This page tells you about randomised clinical trials. It has information about
Randomised trials have at least 2 different treatment groups. The people taking part are put into one of the groups at random. This process is called 'randomisation' and is usually done by a computer. Most phase 3 trials and some phase 2 trials are randomised.
Often there is one group who have the standard treatment they would have if they weren’t in the trial. They are the control group. People in the other group (or groups) have a new treatment or procedure that is being tested. A randomised trial that has a control group is called a randomised controlled trial (RCT).
Sometimes there is no standard treatment available for the control group. This is could be because people have already had all the treatments currently available, for example. In this situation, the people in the control group would have a dummy treatment, called a placebo.
Researchers run randomised trials because they need to be sure that the results are correct, and there is no bias that could distort the results. Of course, researchers are unlikely to be deliberately biased. But it is possible to be biased without realising it.
For example, doctors may avoid putting patients who are more unwell into a particular trial group without really meaning to. The people in this group then may not do as well as people in another group because they were more unwell to begin with. The results would look as if the one treatment works better than the other, but really it doesn't.
The research team put information about the people taking part into the computer program. This might include age, gender and the stage of their cancer. This makes sure that the groups are as similar as possible. That way the researchers know that if one group does better than the other, it’s because of the different treatment and not because of general differences in the people taking part.
Patients can also be biased, without realising it. Many of us feel better if we believe we have taken something to make us feel better. Even if we've only taken a dummy tablet (placebo). This is called the placebo effect.
Some trials compare a new treatment with a placebo. It looks exactly like the actual treatment - the same shape or colour of pill, or size of injection. Then the two groups of patients can't be biased, because they won't know if they are getting the placebo or the treatment.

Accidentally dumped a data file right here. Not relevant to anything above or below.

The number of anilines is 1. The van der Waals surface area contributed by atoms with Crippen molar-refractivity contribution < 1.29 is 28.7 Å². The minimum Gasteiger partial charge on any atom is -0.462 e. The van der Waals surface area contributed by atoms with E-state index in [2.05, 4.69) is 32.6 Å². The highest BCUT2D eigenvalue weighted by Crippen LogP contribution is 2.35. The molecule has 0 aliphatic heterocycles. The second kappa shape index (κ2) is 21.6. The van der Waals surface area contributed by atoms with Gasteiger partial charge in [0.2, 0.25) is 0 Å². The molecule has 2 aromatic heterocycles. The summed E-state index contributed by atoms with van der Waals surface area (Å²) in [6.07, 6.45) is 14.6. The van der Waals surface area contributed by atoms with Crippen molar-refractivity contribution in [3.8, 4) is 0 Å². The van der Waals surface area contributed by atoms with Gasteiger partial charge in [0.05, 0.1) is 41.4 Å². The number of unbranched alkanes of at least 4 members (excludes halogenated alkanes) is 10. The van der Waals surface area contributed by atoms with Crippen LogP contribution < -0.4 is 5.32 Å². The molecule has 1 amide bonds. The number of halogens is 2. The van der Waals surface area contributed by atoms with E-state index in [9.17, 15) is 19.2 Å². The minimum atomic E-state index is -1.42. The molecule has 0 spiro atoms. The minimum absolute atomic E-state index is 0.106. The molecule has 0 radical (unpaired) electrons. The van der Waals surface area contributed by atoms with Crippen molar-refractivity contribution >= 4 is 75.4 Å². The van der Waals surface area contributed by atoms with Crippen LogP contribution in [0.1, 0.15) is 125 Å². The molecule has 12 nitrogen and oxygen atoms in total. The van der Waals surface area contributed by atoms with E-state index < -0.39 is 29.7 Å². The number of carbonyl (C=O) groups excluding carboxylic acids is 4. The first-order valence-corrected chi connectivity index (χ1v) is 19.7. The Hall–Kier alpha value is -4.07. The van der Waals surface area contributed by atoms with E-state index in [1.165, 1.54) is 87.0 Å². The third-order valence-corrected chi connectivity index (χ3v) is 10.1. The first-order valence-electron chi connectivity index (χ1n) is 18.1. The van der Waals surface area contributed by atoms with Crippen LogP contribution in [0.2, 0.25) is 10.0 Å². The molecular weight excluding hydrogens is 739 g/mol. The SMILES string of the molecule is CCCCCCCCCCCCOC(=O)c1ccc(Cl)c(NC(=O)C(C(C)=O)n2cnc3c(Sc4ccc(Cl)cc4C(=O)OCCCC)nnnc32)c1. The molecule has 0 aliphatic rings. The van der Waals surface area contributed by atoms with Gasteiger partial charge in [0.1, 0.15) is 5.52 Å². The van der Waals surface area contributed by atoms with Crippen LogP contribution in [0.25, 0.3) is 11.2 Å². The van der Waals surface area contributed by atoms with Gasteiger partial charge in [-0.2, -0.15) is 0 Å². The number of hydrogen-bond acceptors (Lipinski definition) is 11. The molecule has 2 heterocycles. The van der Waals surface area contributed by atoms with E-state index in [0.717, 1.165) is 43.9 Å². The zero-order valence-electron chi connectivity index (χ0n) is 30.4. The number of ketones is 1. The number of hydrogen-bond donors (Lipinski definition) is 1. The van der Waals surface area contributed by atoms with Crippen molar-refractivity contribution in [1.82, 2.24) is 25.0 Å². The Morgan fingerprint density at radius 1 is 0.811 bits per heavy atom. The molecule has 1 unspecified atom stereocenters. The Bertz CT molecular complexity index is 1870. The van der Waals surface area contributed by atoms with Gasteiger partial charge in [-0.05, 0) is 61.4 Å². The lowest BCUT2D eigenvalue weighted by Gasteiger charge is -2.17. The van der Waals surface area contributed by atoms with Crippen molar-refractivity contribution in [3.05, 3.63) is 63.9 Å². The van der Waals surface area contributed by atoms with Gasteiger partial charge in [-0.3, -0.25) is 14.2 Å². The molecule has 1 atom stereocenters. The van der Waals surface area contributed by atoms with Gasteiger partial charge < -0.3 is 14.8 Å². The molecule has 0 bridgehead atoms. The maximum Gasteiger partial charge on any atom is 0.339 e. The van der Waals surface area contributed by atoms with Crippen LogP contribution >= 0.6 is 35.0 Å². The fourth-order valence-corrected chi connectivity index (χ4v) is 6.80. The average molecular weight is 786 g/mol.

Researchers only use a placebo if there is no standard treatment available. The patients in the control group wouldn't have any treatment if they weren't in the trial. So they are not missing out on treatment they would otherwise have had.
It isn't ethical to give a placebo to a group of people who really need a treatment for cancer. The research ethics committee would not give permission for a trial designed in that way. We have information about how trials are approved.
A blind trial is a trial where the people taking part don't know which treatment they are getting. They could be getting the new treatment. Or they could be getting standard treatment or a placebo, depending on the design of the trial. All patients receive identical injections or tablets, so they can't tell which treatment they are having.
A double blind trial is a trial where neither the researchers nor the patients know what they are getting. The computer gives each patient a code number. And the code numbers are then allocated to the treatment groups. Your treatment arrives with your code number on it. Neither you nor your doctor knows whether it is the new treatment or not.
The list of patients and their code numbers is kept secret until the end of the trial. In an emergency the researchers could find out which trial group a patient was in, but generally no one knows until the trial has finished.